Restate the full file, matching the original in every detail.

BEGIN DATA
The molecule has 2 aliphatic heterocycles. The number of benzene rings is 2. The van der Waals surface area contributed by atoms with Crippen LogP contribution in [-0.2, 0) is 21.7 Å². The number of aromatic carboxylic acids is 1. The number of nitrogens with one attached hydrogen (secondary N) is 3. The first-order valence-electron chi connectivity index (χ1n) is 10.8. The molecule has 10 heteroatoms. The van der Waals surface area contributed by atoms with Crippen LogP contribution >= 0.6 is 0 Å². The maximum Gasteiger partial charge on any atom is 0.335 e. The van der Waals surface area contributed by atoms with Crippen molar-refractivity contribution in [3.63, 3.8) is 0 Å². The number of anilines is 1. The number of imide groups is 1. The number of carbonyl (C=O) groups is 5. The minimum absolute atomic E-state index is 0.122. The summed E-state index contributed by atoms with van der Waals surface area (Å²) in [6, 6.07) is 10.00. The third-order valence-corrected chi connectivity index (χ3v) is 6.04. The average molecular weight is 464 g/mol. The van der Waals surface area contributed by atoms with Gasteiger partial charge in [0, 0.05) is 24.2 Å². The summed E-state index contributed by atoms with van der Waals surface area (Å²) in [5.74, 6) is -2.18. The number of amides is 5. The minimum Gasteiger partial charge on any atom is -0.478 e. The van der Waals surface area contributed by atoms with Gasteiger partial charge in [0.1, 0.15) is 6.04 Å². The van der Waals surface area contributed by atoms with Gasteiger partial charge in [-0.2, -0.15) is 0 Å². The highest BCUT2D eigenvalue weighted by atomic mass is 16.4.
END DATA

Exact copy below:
The molecule has 2 aliphatic heterocycles. The number of benzene rings is 2. The van der Waals surface area contributed by atoms with Crippen LogP contribution in [-0.2, 0) is 21.7 Å². The number of aromatic carboxylic acids is 1. The number of nitrogens with one attached hydrogen (secondary N) is 3. The first-order valence-electron chi connectivity index (χ1n) is 10.8. The molecule has 10 heteroatoms. The van der Waals surface area contributed by atoms with Crippen LogP contribution >= 0.6 is 0 Å². The maximum Gasteiger partial charge on any atom is 0.335 e. The van der Waals surface area contributed by atoms with Crippen molar-refractivity contribution in [3.63, 3.8) is 0 Å². The number of anilines is 1. The number of imide groups is 1. The number of carbonyl (C=O) groups is 5. The minimum absolute atomic E-state index is 0.122. The summed E-state index contributed by atoms with van der Waals surface area (Å²) in [6, 6.07) is 10.00. The third-order valence-corrected chi connectivity index (χ3v) is 6.04. The average molecular weight is 464 g/mol. The van der Waals surface area contributed by atoms with Gasteiger partial charge in [0, 0.05) is 24.2 Å². The summed E-state index contributed by atoms with van der Waals surface area (Å²) in [5.74, 6) is -2.18. The number of amides is 5. The minimum Gasteiger partial charge on any atom is -0.478 e. The van der Waals surface area contributed by atoms with Gasteiger partial charge in [0.1, 0.15) is 6.04 Å². The van der Waals surface area contributed by atoms with Gasteiger partial charge in [-0.2, -0.15) is 0 Å². The highest BCUT2D eigenvalue weighted by atomic mass is 16.4.